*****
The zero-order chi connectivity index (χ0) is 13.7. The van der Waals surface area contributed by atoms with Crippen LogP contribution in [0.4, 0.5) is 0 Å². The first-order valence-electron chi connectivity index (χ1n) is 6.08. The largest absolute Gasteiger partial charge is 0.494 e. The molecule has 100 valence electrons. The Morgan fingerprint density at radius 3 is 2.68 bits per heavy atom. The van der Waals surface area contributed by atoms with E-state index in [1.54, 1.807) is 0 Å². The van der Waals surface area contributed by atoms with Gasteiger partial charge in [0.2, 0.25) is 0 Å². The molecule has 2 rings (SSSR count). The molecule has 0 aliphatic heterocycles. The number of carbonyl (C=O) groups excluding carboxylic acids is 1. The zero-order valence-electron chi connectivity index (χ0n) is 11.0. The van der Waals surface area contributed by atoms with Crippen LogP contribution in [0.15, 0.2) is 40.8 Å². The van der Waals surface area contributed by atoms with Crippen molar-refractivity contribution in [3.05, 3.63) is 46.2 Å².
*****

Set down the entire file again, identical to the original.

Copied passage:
The zero-order chi connectivity index (χ0) is 13.7. The van der Waals surface area contributed by atoms with Crippen LogP contribution in [0.4, 0.5) is 0 Å². The first-order valence-electron chi connectivity index (χ1n) is 6.08. The largest absolute Gasteiger partial charge is 0.494 e. The molecule has 100 valence electrons. The Morgan fingerprint density at radius 3 is 2.68 bits per heavy atom. The van der Waals surface area contributed by atoms with E-state index in [1.54, 1.807) is 0 Å². The van der Waals surface area contributed by atoms with Gasteiger partial charge in [0.2, 0.25) is 0 Å². The molecule has 2 rings (SSSR count). The molecule has 0 aliphatic heterocycles. The number of carbonyl (C=O) groups excluding carboxylic acids is 1. The zero-order valence-electron chi connectivity index (χ0n) is 11.0. The van der Waals surface area contributed by atoms with Crippen LogP contribution in [0.15, 0.2) is 40.8 Å². The van der Waals surface area contributed by atoms with Crippen molar-refractivity contribution in [3.05, 3.63) is 46.2 Å².